International House of Dan: California Gay Marriage Ban Unconstitutional

Monday, March 14, 2005

California Gay Marriage Ban Unconstitutional

Well, at least for now. Superior Court Judge Richard Kramer held today in San Francisco that "it's always been this way" is not sufficient legal grounds for statewide discrimination. The 27 page tentative decision comes as a result of six coordinated cases, and it strikes down two sections of the California Family Code that define marriage as between a man and a woman and invalidate marriages not between men and women, respectively.

What is happening in America today is remarkable, because public opinion is being dragged kicking and screaming to the left, it's being forced to its senses. The civil rights movement gained tremendous support when footage emerged of the hostility Southern black children faced just trying to get to school; people saw Norman Rockwell's rendition of Ruby Bridges and they recognized that there was something inherently wrong with agreeing with the angry people she was being protected from. Schools were allowed to become integrated, and over time, miscegenation laws were struck down. The marriage equality movement got a similar boost from those seeking marriages in San Francisco last year. The first to marry were Del Martin and Phyllis Lyon, a lesbian couple who'd been together for 50 years. It's hard for people who like to think of themselves as moderates to argue against those two women's right to marry while Brittney Spears is legally entitled to do it as often for as little time as she likes.

The way to win the debate on same-sex marriage is to draw the obvious parallels to interracial marriage. People are more likely to question their views if they realize that they are exactly the same views held by 19th century whites on miscegenation. I should include something from a piece I read on post-Reconstruction arguments for miscegenation laws:

Here are four of the arguments they used:

1) First, judges claimed that marriage belonged under the control of the states rather than the federal government.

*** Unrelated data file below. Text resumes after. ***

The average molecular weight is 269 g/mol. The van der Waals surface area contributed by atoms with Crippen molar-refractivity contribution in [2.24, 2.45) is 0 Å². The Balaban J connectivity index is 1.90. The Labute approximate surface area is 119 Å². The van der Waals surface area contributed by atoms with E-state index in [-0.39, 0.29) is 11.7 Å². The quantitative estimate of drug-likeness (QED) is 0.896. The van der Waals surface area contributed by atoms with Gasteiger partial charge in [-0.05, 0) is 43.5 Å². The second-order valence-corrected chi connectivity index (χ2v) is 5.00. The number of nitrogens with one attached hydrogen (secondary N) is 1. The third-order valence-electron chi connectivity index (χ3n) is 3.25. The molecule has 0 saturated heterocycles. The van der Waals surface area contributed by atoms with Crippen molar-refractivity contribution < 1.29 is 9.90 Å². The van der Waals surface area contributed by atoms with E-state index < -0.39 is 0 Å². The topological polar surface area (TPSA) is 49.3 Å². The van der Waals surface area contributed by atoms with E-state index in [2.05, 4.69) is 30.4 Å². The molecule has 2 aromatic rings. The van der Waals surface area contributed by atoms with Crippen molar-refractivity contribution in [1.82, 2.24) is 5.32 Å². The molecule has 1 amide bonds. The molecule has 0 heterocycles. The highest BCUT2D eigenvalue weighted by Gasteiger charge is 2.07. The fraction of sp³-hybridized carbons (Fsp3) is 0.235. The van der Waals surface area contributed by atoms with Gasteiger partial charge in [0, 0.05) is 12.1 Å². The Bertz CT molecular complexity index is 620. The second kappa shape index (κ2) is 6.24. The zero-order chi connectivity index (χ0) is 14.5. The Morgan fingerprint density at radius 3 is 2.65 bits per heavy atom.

2) Second, they began to define and label all interracial relationships (even longstanding, deeply committed ones) as illicit sex rather than marriage.

3) Third, they insisted that interracial marriage was contrary to God's will, and

4) Fourth, they declared, over and over again, that interracial marriage was somehow "unnatural."

On this fourth point--the supposed "unnaturality" of interracial marriage--judges formed a virtual chorus. Here, for example, is the declaration that the Supreme Court of Virginia used to invalidate a marriage between a black man and a white woman in 1878:

The purity of public morals," the court declared, "the moral and physical development of both races .... require that they should be kept distinct and separate .... that connections and alliances so unnatural that God and nature seem to forbid them, should be prohibited by positive law, and be subject to no evasion.

Re-read those four reasons, they are exactly the same reasons being given today by opponents of same-sex marriage. Let them know that their arguments are recycled from pre-civil rights era segregationists, it should make them uneasy about their views, and if it doesn't, then why are you hanging out with these people? As public sentiment shifts, more and more people say that they wouldn't mind civil unions, and that's when you slam them with the question: if homosexuals can have a separate institution with all the legal rights and benefits of marriage... why not just let them marry? The church is not involved here, the debate is on the legal ceremony by which we give people the right to inherit property, to receive benefits, to have access to their loved ones during visiting hours. Separate is inherently unequal, and that's why we don't have signs over water fountains anymore.

Judge Kramer said that it is an "obvious natural and social reality that one does not have to be married in order to procreate, nor does one have to procreate in order to be married." Which goes along nicely with my long-standing offer to stop supporting gay marriage as long as we start requiring fertility tests.

The case is expected to be appealed, perhaps directly to California's Supreme Court, but it will not make it to D.C. because of some silly Constitutional limits on the jurisdiction of the U.S. Supreme Court... something about states interpreting their own laws...


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